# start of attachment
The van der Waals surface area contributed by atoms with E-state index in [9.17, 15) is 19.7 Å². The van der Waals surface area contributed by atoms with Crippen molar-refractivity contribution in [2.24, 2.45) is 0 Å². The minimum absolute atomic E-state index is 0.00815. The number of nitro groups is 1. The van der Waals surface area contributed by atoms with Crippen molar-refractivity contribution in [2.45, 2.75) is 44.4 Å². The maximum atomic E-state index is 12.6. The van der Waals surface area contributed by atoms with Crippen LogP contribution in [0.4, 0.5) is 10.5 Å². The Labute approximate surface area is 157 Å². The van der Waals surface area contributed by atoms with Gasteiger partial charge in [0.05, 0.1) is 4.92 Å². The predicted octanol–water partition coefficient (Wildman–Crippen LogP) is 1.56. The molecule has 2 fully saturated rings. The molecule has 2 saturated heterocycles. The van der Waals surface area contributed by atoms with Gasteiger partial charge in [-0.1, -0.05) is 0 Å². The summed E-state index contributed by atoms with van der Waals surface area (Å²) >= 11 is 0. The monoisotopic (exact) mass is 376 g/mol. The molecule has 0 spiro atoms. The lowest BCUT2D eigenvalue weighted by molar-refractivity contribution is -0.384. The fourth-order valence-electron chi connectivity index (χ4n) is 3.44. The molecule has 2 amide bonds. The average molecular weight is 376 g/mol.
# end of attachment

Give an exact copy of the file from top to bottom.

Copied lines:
The van der Waals surface area contributed by atoms with E-state index in [9.17, 15) is 19.7 Å². The van der Waals surface area contributed by atoms with Crippen molar-refractivity contribution in [2.24, 2.45) is 0 Å². The minimum absolute atomic E-state index is 0.00815. The number of nitro groups is 1. The van der Waals surface area contributed by atoms with Crippen molar-refractivity contribution in [2.45, 2.75) is 44.4 Å². The maximum atomic E-state index is 12.6. The van der Waals surface area contributed by atoms with Crippen LogP contribution in [0.4, 0.5) is 10.5 Å². The Labute approximate surface area is 157 Å². The van der Waals surface area contributed by atoms with Gasteiger partial charge in [0.05, 0.1) is 4.92 Å². The predicted octanol–water partition coefficient (Wildman–Crippen LogP) is 1.56. The molecule has 2 fully saturated rings. The molecule has 2 saturated heterocycles. The van der Waals surface area contributed by atoms with Gasteiger partial charge in [-0.1, -0.05) is 0 Å². The summed E-state index contributed by atoms with van der Waals surface area (Å²) >= 11 is 0. The monoisotopic (exact) mass is 376 g/mol. The molecule has 0 spiro atoms. The lowest BCUT2D eigenvalue weighted by molar-refractivity contribution is -0.384. The fourth-order valence-electron chi connectivity index (χ4n) is 3.44. The molecule has 2 amide bonds. The average molecular weight is 376 g/mol.